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Canadian Economy Largely Immune From Negative Effects Of Brexit

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A week ago, investors awoke to some of the wildest gyrations in global stock and foreign exchange markets, ostensibly, since 9-11. The panic that ensued left many baffled, leaving investors generally asking why on earth market participants were so uniformly unprepared by what was, in fact, a distinct possibility.

On one end of the pond, European markets were clearly affected, with red signals signaling distinct drops in asset values, clearly visible on all screens from chief headlines to technical financial indicators or Bloomberg terminals. Where does Canada's economy stand in light of the United Kingdom's resounding slash into the capital markets' expectations of the whole of Europe's economy in the short term?

While investors were wrong to panic as they did over the past days about the outcome of Brexit, there are a number of reasons for reasoned Canadian investors to be especially cautious with regards to development in the U.K. going forward.

Brexit is only the first of many such events to hit the global economy moving forward. The uncertainty with regards to policy will affect Canadian investment abroad, and the monetary policy implications of this uncertainty will have a direct impact on a number of Canadian assets at home, including the price of oil.

Many have already complained over the past few years that U.S. Federal Reserve chairwoman Janet Yellen's quantitative easing approach, a mass printing of money in order to stimulate lending in a skiddy American economy, is messing with Canadian asset prices. Well, this complaint is about to be even more irrelevant to policy decisions, as the political uncertainty caused by the Brexit vote directly translates into a greater need for central banking support in order to prevent a global return to economic recession.

This means that Canadian investors worried that the printing of excess cash in the U.S., the U.K., the EU and Canada will further inflate house prices beyond any level of reason indeed do fear correctly. It might throw more wrenches in Stephen Poloz's plan in the event that the Bank of Canada had any intention of cooling price rises in Canada's domestic housing market. Brexit just made it almost unreasonable to expect effective central banking action in Ottawa to rein in real estate prices.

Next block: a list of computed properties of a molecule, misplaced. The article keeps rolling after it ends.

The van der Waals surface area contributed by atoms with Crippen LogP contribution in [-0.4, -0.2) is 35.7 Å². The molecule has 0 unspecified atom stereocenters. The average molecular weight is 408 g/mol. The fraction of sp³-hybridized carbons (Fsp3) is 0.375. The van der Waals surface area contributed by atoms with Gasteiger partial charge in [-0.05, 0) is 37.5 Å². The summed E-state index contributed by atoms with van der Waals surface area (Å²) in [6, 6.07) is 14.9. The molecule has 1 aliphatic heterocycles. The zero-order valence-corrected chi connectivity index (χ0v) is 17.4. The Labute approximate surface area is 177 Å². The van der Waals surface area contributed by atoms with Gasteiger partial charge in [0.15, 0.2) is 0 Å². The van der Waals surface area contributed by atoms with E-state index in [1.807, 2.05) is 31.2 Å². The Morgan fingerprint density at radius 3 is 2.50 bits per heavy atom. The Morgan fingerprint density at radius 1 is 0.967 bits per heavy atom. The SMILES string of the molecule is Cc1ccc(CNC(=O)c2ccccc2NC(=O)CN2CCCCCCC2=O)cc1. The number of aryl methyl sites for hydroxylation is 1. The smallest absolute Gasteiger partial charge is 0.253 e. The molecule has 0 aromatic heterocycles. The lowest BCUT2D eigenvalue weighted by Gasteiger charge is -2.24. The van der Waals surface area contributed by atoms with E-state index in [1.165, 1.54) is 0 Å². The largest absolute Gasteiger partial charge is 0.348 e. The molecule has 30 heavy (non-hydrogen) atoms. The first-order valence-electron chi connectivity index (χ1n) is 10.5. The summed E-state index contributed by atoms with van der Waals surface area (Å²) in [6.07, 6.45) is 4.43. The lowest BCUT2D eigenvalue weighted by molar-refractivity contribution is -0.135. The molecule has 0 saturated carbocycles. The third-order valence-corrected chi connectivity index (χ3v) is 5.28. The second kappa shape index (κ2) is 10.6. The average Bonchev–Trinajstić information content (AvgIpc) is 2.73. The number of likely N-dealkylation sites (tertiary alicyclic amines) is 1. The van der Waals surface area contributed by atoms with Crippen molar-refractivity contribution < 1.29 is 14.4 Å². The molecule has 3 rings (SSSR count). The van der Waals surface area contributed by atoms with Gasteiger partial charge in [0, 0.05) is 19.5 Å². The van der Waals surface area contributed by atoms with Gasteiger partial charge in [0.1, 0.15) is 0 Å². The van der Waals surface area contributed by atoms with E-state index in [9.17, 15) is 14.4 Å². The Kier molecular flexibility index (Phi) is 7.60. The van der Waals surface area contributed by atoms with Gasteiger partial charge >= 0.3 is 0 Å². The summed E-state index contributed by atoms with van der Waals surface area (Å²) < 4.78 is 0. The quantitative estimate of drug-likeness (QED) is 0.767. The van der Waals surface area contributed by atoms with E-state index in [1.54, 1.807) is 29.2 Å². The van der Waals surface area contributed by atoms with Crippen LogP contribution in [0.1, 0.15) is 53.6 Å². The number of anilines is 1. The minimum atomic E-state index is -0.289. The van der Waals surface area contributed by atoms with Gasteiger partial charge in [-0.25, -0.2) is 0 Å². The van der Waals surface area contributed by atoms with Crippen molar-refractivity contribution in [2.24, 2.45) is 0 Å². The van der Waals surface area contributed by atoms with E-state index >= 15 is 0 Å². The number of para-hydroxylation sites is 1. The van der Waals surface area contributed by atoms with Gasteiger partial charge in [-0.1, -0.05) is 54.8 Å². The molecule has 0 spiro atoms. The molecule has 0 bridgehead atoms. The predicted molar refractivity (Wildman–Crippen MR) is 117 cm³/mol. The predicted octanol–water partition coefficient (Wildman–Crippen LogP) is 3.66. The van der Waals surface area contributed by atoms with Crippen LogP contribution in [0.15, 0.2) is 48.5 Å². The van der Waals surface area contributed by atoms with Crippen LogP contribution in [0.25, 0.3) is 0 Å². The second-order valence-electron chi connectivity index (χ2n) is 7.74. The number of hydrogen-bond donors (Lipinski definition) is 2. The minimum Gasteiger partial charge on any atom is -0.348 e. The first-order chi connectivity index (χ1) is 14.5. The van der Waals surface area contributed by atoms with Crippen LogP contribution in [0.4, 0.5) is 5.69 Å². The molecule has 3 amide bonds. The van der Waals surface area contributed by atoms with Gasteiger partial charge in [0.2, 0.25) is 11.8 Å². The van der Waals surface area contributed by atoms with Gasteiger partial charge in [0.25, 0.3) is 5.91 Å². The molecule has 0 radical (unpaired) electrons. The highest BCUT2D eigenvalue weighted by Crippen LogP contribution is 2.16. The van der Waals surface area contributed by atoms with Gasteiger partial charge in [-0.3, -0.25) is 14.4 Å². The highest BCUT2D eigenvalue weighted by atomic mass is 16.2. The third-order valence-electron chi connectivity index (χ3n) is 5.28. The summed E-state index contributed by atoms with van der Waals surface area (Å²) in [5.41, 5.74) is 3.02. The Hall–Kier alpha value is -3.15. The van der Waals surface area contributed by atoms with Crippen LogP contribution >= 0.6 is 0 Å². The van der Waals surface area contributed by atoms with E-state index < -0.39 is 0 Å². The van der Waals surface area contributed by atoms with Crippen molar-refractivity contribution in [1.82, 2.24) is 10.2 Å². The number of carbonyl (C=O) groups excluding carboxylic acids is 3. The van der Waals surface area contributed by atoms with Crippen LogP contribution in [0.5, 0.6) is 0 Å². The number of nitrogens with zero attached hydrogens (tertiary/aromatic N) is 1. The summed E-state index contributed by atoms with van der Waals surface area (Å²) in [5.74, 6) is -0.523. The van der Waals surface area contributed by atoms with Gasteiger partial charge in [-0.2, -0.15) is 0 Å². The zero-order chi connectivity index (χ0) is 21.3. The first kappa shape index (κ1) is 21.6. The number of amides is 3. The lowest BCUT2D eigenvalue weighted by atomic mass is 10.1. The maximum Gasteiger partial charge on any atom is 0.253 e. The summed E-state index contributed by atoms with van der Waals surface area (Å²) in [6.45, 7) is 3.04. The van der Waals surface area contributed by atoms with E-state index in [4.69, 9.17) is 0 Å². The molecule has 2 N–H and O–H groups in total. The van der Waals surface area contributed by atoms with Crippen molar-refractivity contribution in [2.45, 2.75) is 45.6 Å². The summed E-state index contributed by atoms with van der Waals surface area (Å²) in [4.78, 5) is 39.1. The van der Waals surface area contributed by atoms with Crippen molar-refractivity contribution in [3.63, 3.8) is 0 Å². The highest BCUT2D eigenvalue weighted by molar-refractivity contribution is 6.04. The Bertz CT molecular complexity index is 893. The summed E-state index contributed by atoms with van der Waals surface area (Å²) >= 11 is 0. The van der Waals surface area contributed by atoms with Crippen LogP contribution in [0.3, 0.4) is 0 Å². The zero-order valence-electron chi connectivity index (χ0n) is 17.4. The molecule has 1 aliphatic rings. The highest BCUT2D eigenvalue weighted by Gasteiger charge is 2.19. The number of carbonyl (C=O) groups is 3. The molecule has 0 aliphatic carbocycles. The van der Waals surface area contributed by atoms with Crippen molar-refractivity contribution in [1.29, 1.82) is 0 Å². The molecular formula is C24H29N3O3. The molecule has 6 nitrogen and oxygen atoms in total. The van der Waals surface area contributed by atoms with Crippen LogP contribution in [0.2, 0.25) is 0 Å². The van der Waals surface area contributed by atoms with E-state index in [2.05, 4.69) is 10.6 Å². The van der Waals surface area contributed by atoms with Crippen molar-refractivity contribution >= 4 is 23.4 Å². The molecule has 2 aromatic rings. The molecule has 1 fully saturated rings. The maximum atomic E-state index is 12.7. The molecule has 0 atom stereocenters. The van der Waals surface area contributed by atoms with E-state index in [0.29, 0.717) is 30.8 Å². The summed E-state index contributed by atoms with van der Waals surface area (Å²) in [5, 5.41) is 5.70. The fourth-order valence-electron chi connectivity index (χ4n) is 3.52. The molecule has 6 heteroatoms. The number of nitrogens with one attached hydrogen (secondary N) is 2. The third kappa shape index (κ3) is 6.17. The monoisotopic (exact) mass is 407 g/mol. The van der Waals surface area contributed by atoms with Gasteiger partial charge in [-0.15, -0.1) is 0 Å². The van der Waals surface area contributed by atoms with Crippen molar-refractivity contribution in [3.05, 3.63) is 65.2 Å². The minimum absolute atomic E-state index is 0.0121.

Beyond the pall of monetary policy indecision, Canadian investors have every reason to pay particular attention to Brexit's implications for the price of oil and other prized commodities like gold and silver going forward.

As many know, the price of oil is vital to the health of Canada's economy. It's been recovering from its lowest price in recent memory since the beginning of 2016. This recovery of the price of oil is in question, as the U.K.'s political wrangling and uncertainty spills into widespread uncertainty as to what happens to the country's vast holdings of North Sea oil. This is especially so if Scotland's leader, Nicola Sturgeon, chooses to seriously pursue independence from the U.K. in order to retain its membership in the European Union, as is currently being hinted by news outlets worldwide. This uncertainty could work out in the Canadian economy's favour in the event that the political events in the weeks ahead lead the markets to push oil prices even higher. Another development to watch for.

So, what happens to the $23 billion in Canadian assets invested in the United Kingdom in light of Brexit? Will other financial assets be affected? The answer to these questions is not clear as of today.

The Canada Pension Plan Investment Board invested billions into the U.K.'s economy because of its inherent dynamism, and because of its key role as a launchpad onto the world's largest single market. Clearly, the vote to leave this very market is raising some serious questions as to whether London still deserves to be Europe's largest financial epicenter, whilst outside of the Union. Should Frankfurt replace it? Would Paris do, instead?

On balance, Brexit is forcing the U.K.'s policymakers to decide exactly how they will maintain London's attractiveness to international investors whilst outside of the EU, and the policies announced to confirm this possibility will have a direct impact the fate of Canadian foreign direct investment in the U.K. It will almost definitely raise a number of questions about Canada's banking sector, and its readiness to serve as one of many safe havens in the meantime.

Brexit also has some obvious implications for the immigration status of hundreds of thousands of Canadian expats working in the United Kingdom, many of whom must now rethink their professional arrangements, whether they would like to or not. Mass redundancies at firms such as J.P. Morgan in the financial services sector, and in several other major ones from the New York Times to Yahoo, are being announced this summer.

Though the outlook for employment prospects will likely clarify by the end of the season, it must be said that in fairness, Brexit presents Canadians with more opportunities than it does disasters. In a world of financial and economic inter-connectedness it would be foolish to suggest that there won't be any knock-on effects from the hitherto number four largest economy worldwide in its political convulsions, but from this particular writer's standpoint, Canada's economy is sailing safely going forward.

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